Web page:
I was asked the other day why do I use my iPhone so much for photography and will I be taking 'proper' photos again at any point soon. I answered that I really enjoy the effects and treatments that apps like Hipsarmatic and Instagram add to photos and suggested that this may be because I have never had a collection of photos with that kind of feel to them, that seemed like they were from a particular period of time.
Photos from my mother's albums or my grans all have an unreal quality to them, like looking through a filter that blurs and discolours them but also unites them through a common 'feel' in a way that a skilled photographer would unite their photos in a particular style.
Of course that supposition, that I liked the aforementioned apps because they hark back to a halcyon time when photos were automatically united with idiosyncrasies and quirks, which appealed to me because I missed this time myself, is probably incorrect. It would be more truthful to say that as a child of the 1 hour lab and the compact 35mm camera, I'm used to not quite framing correctly, not knowing immediately how a photo is going to look (now I have to wait an agonising 10 seconds for a Hipstamatic 'print') and I'm used to the permanency of my efforts.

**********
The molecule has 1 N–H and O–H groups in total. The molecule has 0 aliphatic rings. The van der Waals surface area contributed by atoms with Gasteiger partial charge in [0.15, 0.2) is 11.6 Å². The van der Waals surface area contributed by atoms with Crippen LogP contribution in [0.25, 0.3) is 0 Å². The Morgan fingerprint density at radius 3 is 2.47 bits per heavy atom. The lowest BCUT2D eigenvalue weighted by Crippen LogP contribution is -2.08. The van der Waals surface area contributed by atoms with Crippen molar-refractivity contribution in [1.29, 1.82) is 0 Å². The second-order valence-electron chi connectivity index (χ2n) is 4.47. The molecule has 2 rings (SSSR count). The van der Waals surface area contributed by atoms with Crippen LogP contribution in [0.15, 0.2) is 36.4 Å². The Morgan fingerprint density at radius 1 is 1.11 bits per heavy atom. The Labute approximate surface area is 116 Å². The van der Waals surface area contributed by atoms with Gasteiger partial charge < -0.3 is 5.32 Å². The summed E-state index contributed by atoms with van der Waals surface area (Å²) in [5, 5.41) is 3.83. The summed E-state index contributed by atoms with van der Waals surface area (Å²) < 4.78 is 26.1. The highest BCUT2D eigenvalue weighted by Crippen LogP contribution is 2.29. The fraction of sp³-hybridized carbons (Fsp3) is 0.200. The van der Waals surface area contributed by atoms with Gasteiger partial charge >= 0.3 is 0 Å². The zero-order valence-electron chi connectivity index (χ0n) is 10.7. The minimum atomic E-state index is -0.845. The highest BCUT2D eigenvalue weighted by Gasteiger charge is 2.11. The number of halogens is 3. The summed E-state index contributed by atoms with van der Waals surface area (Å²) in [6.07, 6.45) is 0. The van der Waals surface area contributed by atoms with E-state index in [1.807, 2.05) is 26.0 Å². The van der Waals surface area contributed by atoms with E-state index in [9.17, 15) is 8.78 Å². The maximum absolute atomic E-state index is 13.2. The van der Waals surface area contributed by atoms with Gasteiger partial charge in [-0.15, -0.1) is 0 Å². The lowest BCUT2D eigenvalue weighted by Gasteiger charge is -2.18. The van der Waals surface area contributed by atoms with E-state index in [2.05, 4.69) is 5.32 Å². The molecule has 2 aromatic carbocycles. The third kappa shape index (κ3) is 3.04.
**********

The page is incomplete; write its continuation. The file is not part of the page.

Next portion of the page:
What my apps offer me is surprise, nostalgia, fun and of course off kilter images. Using an app is a different discipline but it can still produce 'proper' photos as well as eliciting skill and attention from it's user.
The above photo was taken using a Canon 400D and not an app, and then the effect was created through post processing in Photoshop. I was going for a retro look, inspired by the subject, but wanted something of higher quality than the files produced by an iPhone. It's an unfortunate restriction that Hipstamatic is bound to a subpar camera and I'm looking forward to the day that Cannon, Mamiya, Nikon et al have App Stores and bespoke camera apps too. Imagine if, instead of RAW and JPEG you could choose RAW and Hipstamatic, wouldn't that be cool?